The history of the car is a bit convoluted. In the late 1980s, Bugatti was purchased by Romano Artioli. By 1991, the company was back to producing cars with the EB 110. It was a monster that was about as far ahead of its contemporaries as the Bugatti Chiron is today. The EB 110 packed a 550 horsepower quad-turbo 3.5-liter V12. It sent power to all four wheels through a six-speed manual transmission and hit 60 mph in just 3.2 seconds on the way to a top speed of 216 mph. Few cars short of the McLaren F1 could touch it.
The car wasn't enough to prevent Bugatti from filing for bankruptcy by 1995. Volkswagen purchased it in 1998. Artioli and a group of former engineers eventually founded B Engineering. They purchased the remaining EB 110 components and revealed the EB 110-based Edonis on Jan. 1, 2000. It ditched the all-wheel drive and increased the power, but further details on changes are vague. The car never made it to production. Recently, Las Vegas-based Casil Motors stepped in to finish what B Engineering started. The car you see here is called the SP-110 Edonis Fenice.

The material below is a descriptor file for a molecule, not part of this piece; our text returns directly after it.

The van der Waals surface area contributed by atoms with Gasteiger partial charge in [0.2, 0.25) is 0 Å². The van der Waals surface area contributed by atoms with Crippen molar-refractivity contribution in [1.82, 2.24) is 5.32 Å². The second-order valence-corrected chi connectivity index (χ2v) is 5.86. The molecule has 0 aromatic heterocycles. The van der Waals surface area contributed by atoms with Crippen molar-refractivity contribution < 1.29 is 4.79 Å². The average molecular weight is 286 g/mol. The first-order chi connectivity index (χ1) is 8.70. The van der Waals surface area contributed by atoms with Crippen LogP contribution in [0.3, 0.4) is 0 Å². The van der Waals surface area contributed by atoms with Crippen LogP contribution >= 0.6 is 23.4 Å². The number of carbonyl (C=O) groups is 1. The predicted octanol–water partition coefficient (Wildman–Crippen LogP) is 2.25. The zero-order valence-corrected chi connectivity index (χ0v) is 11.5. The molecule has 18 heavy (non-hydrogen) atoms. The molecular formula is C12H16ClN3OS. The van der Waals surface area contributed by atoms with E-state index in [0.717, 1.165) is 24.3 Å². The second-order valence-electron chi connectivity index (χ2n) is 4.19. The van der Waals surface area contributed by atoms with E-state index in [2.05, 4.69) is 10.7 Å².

Underneath the aluminum bodywork you'll find the carbon-fiber monocoque from an EB 110. The engine is a 3.8-liter version of the EB 110's V12. It has been cranked to 720 horsepower, and the quad-turbo setup was ditched for two large-displacement turbos. Casil Motors says the car can hit 60 mph in 3.4 seconds (slower possibly because of the rear-drive setup), 100 mph in 8.2 seconds and has a top speed of more than 220 mph. It still uses a six-speed manual transmission.
Casil Motors is offering a range of options, from a stripped-down track version to a kitted-out luxury model. The optional Rinascita Aero Package fixes some of the car's questionable styling choices.
Only 15 will be built. Pricing hasn't been announced, but Casil Motors is requiring a $2,500 deposit. Don't expect this to be cheap. A clean EB 110 GT is going up for auction in March for nearly $1 million. While this isn't an original Bugatti, it does have genuine Bugatti credentials.